Time and Cancer

Sunday afternoon I was sitting on the back porch when Emma called to me and said a friend had dropped by with a gift.  I went inside and was presented with a copy of the Garden Log Book: A 5-Year Planner.  The contents include worksheets to plan and record 5 years worth of planting, chores, goals, projects, pests, harvesting and more for gardens.  The book is perfect and incorporates much more than notes I had begun in a Word document earlier this season.  I look forward to using the worksheets.

But . . . the “five year planner” got me to thinking.  I have stage 4 stomach cancer, and in fact, I was supposed to be dead over one year ago.  In that respect, planning for things five years down the road seems a bit overly ambitious.

But . . . then too, particularly since the first of the year I have been thinking more that, one day at a time, I will continue to wake up every morning, make my cup of tea, feed Grace, go through my morning rituals, and live my day with no end in sight.  I have noted before that gardening is such a life affirming activity, I cannot imagine dying while I still have crops in the ground that need to be tended and harvested – and given our near year-round growing season here in New Orleans, that mindset ensures life in perpetuity.

And . . . this year I increased the effort put into planning our gardens, expanding space and crops, and starting plants from seeds.  This year too I started twice the number of seeds for each plant type than I planned to grow, intending to give away the extras.  So now there are folks in my neighborhood and as far away as Memphis who have planted seedlings of tomatoes, tomatillos, cucumbers, and squash that started on our back porch.  And just yesterday a friend dropped off some plants for me as my basil seeds had not produced.  I feel totally enmeshed in growth and thoroughly enjoy engaging with others in the process.

If I reflect back over the last year, today some things I do more efficiently and some things a bit slower.  But today I feel more alive and living into my true self more than ever before.  I am leaning more into an understanding that none of us gets out of this thing alive, cancer or not.  There is no guarantee I will even get half-way through the five-year garden log book, but neither would anyone else who received the book.  I am grateful for the gift not just for the practical use of recording my garden activities but for providing me the opportunity to reflect on and live a more full life today.

I am truly blessed.

A Health Update

Cucumbers, Acorn Squash, and String Beans in full bloom!

The past couple of months have not been my best physically, but the future looks good.  Specifically:

  • The last few rounds of chemotherapy have brought me face-to-face with some of the worst effects “chemo brain” and fatigue.  In reality, I don’t think the effects were a lot worse than the first rounds, but there was something distressing this time in checking out from many normal activities for the two months of the treatment regimen.  The good news is that I have finished my chemo regimens, and pending insurance approval, in the next couple of weeks I will start on immunotherapy with KEYTRUDA.  This treatment should have far fewer side effects and be just as effective, if not more than my chemotherapy to date.  All very good news.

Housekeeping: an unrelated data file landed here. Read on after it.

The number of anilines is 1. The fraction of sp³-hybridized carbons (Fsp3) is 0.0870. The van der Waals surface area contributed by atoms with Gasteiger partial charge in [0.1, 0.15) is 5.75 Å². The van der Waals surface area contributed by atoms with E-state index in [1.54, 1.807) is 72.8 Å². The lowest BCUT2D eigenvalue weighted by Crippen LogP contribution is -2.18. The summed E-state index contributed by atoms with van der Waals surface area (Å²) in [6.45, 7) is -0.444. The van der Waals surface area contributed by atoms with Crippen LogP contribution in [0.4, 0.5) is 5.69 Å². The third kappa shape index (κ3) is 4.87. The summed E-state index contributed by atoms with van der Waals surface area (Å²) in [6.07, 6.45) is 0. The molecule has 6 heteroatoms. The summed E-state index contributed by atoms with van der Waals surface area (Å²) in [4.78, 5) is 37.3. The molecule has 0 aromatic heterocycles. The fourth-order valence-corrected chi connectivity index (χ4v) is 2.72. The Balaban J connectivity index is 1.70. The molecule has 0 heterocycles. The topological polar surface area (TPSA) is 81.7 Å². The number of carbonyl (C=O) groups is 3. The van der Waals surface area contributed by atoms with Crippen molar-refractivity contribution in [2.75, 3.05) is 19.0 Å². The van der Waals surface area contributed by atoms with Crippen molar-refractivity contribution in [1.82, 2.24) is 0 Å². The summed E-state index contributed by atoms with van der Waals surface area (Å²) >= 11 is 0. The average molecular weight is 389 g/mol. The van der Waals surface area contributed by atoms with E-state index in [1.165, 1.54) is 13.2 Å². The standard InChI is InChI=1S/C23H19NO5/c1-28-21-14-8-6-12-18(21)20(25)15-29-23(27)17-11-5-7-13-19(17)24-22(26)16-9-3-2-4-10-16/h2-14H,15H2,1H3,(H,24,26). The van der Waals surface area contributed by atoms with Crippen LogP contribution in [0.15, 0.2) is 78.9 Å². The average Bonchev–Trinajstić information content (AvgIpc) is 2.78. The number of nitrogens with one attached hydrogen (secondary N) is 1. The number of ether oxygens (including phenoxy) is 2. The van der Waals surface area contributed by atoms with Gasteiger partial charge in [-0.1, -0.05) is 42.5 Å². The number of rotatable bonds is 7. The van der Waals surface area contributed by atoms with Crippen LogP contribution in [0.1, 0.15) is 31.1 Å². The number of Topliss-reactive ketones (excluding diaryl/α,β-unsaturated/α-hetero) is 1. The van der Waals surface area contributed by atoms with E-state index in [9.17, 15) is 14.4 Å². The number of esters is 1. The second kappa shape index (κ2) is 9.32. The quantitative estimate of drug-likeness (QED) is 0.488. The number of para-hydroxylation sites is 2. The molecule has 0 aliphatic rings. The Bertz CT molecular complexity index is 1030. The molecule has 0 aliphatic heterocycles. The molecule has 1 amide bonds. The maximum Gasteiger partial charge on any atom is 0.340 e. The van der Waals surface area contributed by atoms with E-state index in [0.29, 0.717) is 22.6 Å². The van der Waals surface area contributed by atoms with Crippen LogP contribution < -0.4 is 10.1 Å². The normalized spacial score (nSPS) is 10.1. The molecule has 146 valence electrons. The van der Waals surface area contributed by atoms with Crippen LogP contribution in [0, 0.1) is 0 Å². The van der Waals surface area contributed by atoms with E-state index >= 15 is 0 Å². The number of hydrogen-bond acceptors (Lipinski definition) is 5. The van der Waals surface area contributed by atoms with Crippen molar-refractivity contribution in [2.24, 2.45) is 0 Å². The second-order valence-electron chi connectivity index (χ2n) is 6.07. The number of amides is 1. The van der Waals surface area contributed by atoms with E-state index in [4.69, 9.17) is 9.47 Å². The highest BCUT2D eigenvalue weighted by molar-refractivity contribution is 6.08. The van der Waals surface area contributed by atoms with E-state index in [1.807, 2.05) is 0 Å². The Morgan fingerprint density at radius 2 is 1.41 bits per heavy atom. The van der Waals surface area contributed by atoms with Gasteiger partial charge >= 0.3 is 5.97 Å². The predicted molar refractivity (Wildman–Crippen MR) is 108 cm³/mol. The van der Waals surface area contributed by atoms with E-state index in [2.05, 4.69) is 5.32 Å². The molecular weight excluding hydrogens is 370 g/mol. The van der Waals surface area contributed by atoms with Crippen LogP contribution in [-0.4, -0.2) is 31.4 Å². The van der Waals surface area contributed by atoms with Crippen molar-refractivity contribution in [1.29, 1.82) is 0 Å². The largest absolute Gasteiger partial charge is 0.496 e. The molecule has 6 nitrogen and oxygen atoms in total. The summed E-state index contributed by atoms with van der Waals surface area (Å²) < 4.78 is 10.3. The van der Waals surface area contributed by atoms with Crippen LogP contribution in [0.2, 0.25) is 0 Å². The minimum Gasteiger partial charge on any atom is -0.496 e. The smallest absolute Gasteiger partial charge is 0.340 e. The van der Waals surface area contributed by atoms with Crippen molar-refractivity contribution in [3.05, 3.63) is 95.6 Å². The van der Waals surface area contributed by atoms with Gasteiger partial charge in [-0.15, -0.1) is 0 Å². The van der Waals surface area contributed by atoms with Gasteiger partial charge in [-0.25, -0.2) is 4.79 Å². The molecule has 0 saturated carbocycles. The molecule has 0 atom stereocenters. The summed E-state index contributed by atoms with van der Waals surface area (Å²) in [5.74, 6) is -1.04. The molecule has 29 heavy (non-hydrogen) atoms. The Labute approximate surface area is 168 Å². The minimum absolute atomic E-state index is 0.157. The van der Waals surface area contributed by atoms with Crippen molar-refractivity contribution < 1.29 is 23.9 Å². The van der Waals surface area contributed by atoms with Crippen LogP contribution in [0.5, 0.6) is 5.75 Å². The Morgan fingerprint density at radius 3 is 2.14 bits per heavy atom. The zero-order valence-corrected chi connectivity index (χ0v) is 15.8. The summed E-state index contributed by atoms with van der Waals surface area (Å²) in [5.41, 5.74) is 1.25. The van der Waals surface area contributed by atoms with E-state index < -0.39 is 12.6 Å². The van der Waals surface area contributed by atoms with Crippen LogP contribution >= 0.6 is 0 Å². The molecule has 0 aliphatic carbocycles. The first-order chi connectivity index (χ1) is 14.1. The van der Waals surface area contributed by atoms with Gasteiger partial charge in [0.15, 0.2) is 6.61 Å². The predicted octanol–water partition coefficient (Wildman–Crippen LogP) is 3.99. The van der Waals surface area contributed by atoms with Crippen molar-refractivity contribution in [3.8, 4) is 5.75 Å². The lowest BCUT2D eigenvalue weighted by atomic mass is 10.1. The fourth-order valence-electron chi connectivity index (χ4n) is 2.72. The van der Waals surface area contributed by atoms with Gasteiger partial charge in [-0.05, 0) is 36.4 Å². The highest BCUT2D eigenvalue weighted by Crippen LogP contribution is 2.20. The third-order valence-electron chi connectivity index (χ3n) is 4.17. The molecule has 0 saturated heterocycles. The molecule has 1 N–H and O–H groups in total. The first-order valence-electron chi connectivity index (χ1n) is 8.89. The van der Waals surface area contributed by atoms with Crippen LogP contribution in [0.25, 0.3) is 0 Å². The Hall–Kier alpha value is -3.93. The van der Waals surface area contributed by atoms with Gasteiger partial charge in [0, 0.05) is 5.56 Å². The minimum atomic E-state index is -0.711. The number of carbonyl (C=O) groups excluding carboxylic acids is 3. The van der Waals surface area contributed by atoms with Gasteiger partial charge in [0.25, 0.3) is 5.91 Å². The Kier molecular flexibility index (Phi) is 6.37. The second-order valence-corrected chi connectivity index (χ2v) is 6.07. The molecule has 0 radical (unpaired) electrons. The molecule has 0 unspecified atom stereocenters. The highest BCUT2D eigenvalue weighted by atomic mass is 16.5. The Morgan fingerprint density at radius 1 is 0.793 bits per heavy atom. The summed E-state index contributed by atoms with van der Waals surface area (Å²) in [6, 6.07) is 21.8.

• This past Sunday evening, after being on the road for one week visiting family and friends, I sort of limped back into New Orleans, completely exhausted and severely short of breath.  I could not walk from one end of our house to the other without sitting down midway to rest.  The shortness of breath results from the battle with fluid on my lungs since this past October.  On April 1st, three liters of fluids were drained from both lungs.  Thanks to the excellent care I receive at Touro Infirmary, this past Monday within just a couple of hours of making the phone call, two liters were drained from just my left lung, which brought immediate relief.  I could take Grace for a walk as soon as we returned home from Touro.  The cause of the fluid accumulation is the cancer and the chemo used for treatment.  My pulmonologist convincingly argued that it was time to install a catheter tube so that I could drain the fluid at home every few days as needed.  He installed the tube this past Monday as well.  Today, with Emma’s assistance, I drained another liter of fluid here at home. The ability to keep the fluid regularly drained will be a huge enhancement to my daily life in everything from gardening, bicycle riding, and just walking around the block.

So although my last couple of months have had ups and downs, I am optimistic for the future.  Over the past few months, the likely need for a catheter and switching to immunotherapy were raised by and discussed with the medical team at Touro Infirmary.  I simply cannot say enough about the excellent care they have provided me over the past two years of cancer treatment.

I remain grateful for my life today and the support of my best friend Emma, and all of my family and friends.  My plans are filled with travel, projects, and lots of gardening.

Life is good and I am blessed.